So You Think You Can Predict the World Cup: Part 1
Football is a religion. Football is an integral part of local culture for many Latin American, South European and some African countries. It most certainly is the most beloved sport in the entire world, with passionate players and fans in practically every country.
The potential of the FIFA World Cup final to attract a sizable international audience from all over the world makes it a sporting event unlike any other.
According to official data from FIFA, an estimated 3.575 billion people watched matches at the 2018 World Cup, with 1.12bn tuning in for France’s final win over Croatia in Moscow.
Image courtesy: Pinterest
One fine day in 2014, a certain investment guy says he has a model that can forecast the outcome of the biggest sporting event in the world. How this model came into being, how it works, how it fails and what makes it the best of its kind is a very interesting story.
Joachim Klement, a research analyst and former Chief Investment Officer with over 20 years’ experience in financial markets, came up with this model in 2014. For the 2022 World Cup, his model predicted that England and Argentina will go head to head in the finals with Argentina winning the championship and taking home the trophy for the first time in 36 years.
To quote Klement himself, he produced the model to “satirise the economists’ hubris in trying to predict everything”.
However, in this attempt at mockery, he ended up giving the world a model that forecasted 3 out of the last 3 world cups correctly, a feat that no other predictive model has achieved so far.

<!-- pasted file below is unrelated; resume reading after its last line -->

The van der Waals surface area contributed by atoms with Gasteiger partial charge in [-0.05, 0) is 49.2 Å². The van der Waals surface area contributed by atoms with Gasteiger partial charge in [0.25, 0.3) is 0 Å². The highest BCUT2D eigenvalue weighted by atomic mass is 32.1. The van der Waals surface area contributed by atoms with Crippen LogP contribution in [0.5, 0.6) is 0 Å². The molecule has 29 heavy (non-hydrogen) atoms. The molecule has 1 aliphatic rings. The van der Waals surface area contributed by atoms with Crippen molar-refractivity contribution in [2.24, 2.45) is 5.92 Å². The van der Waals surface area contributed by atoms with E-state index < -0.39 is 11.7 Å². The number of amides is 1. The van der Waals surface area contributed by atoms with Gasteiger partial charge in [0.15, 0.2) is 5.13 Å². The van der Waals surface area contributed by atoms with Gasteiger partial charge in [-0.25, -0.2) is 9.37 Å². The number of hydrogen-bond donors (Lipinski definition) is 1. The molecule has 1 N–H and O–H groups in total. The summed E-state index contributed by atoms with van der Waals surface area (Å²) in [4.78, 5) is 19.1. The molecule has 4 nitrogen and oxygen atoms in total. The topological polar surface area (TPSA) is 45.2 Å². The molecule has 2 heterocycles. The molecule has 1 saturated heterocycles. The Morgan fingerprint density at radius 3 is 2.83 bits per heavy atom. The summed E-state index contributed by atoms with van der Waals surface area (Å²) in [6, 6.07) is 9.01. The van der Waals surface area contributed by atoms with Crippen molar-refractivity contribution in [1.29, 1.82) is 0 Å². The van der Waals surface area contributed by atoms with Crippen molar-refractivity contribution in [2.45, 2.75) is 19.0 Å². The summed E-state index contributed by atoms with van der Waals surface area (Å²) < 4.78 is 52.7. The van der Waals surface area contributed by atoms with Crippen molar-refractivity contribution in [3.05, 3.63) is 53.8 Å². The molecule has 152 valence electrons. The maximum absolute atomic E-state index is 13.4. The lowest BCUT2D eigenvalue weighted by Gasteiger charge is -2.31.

Who is this man talking about deriding his own professional community? A very smart economist, I must say. In classic economist fashion, he says:
“If I am right, it’s skill and if I am wrong, it’s somebody else’s fault.”
Strategy, Accounting, and Sustainability FIFA World Cup Predictions
Image courtesy: Joachim Clement, Twitter
The model has its roots in a study by Robert Hoffmann, Lee Chew Ging and Bala Ramasamy from the University of Nottingham. According to Klement’s model, there are some really important factors at play that make a team good that don’t necessarily have to do with the team’s individual players but with the infrastructure the country has in place.
These factors are:
- GDP/capita: Football can be played anywhere, which is a positive thing, but for a nation to have a successful national team at the World Cup, a country needs some crucial infrastructure. To tap into the talent pool already there, quality football fields and academies where young players can be nurtured are necessary. Therefore, a country’s football team will probably be better the richer that country is. On the other hand, look at Nigeria and other African countries. They might have a massive talent pool but not the money to put the infrastructure in place to actually develop these talents to become world-class players.